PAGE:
With an astonishing new London headquarters designed by the interior architect Linda Morey-Burrows and a rollout of store openings around the world, Dunhill CEO Andrew Maag is charged with making sure that the historic house faces these tumultuous times in Britain with confidence.
He started his career as a menswear buyer in New York, then moved on to work for brands such as Banana Republic and Donna Karan before being hired by Burberry, where he, alongside Angela Ahrendts and Christopher Bailey, helped transform the sleepy British label into an international fashion powerhouse.
Two years ago Maag moved to Dunhill, a house with an incredible past: Alfred Dunhill inherited his father’s saddlery business at the age of 21 in 1893 and turned its leather craft towards the glorious age of automobiles in the early 20th century. The CEO promptly hired a new creative director in the form of Mark Weston, who he had worked with at Burberry, going on to relaunch its catwalk shows in Paris and focusing on the marriage of craftsmanship and style.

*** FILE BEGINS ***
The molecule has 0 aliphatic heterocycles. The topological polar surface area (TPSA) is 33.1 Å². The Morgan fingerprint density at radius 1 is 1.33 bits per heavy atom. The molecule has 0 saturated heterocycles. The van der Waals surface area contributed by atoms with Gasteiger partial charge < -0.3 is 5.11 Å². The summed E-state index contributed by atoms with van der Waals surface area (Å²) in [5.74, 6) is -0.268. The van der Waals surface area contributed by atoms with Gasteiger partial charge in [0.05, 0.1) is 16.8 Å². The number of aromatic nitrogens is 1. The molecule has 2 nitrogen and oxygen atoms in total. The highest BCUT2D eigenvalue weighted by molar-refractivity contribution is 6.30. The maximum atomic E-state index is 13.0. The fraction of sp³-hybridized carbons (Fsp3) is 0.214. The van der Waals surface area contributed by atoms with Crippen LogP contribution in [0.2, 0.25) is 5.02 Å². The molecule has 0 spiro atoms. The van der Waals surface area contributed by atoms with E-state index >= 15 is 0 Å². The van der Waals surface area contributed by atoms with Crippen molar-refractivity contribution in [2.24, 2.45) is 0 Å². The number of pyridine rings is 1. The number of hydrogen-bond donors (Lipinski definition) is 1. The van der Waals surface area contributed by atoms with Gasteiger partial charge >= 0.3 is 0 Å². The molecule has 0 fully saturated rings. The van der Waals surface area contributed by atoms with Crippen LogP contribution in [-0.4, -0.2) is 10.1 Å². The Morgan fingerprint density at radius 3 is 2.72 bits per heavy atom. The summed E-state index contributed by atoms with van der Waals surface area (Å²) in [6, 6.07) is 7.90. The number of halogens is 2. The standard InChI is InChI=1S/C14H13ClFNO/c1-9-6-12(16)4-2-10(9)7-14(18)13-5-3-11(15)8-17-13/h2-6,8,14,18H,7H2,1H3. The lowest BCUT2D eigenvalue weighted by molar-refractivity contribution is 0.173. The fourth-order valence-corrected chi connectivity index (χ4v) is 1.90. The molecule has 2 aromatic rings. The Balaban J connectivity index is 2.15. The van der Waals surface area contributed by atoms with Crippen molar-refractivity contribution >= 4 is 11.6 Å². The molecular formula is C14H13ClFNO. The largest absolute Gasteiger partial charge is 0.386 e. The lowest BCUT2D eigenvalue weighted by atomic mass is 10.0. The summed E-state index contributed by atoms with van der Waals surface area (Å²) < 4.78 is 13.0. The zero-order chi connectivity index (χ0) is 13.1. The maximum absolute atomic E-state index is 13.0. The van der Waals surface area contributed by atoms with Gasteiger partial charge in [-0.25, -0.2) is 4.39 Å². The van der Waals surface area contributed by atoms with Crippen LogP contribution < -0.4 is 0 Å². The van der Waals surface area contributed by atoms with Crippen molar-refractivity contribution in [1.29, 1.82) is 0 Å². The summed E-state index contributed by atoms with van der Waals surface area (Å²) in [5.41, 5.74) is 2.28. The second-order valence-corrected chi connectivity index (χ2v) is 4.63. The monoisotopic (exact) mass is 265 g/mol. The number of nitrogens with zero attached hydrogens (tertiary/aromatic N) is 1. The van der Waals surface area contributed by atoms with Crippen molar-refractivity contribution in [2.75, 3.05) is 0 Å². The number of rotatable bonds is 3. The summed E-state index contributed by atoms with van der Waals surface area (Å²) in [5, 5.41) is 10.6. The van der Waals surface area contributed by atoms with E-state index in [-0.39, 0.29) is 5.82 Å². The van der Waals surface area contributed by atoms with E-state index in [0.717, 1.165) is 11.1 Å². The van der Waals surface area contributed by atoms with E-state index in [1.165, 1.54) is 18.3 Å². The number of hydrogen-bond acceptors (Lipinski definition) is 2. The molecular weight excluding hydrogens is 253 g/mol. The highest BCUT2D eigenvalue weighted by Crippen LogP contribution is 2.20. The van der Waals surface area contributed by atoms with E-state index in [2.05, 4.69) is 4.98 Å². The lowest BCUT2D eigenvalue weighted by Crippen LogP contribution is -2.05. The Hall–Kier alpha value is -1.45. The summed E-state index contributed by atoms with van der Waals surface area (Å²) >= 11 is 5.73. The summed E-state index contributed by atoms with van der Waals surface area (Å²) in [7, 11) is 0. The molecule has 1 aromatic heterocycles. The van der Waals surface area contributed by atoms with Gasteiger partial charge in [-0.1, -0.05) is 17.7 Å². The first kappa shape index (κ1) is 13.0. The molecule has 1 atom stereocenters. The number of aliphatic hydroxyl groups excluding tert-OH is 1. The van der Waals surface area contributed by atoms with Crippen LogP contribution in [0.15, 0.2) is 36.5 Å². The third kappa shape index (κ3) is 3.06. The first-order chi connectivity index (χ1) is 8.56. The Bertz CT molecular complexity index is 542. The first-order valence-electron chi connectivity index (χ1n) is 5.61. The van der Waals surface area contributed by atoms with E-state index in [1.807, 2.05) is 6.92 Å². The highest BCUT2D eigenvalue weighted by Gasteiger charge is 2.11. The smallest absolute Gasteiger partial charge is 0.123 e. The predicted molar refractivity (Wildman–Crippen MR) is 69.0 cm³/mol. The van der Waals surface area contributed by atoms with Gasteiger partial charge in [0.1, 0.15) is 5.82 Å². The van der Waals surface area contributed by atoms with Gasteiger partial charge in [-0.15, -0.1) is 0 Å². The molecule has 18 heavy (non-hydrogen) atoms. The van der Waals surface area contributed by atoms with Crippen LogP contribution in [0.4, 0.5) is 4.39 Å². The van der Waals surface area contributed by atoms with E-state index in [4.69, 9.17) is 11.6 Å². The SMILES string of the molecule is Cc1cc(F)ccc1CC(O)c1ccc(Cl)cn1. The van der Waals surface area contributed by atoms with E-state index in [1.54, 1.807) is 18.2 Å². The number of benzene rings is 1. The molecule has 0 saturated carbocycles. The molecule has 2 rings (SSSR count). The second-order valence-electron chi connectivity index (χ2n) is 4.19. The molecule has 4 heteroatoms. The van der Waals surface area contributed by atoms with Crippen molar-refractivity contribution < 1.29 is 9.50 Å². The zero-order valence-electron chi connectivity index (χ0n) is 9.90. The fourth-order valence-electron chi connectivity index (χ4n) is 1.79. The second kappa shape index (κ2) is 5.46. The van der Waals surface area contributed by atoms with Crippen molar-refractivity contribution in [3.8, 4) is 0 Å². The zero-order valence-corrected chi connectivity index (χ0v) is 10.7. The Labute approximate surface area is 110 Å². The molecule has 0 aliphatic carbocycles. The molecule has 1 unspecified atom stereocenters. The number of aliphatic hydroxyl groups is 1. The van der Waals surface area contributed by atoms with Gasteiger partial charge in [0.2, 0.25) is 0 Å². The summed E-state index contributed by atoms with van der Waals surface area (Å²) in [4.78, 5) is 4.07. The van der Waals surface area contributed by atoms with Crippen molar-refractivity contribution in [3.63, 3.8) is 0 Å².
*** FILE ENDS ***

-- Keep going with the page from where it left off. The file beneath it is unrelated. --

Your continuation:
Here, the American-born businessman explains how lessons he learnt 40 years ago are still relevant today, and why luxury brands should think like restaurants.
To make a heritage brand relevant for a new generation you have to tell its story.
When I joined Dunhill I discovered a beautiful 125-year-old story just waiting to be told. And telling this in a relevant way to a new consumer is still our biggest challenge. If you want to buy a bag you can start by comparing price and quality – but the story of how it was made, of the thought and engineering that went into it is, hopefully, what makes a true luxury brand successful.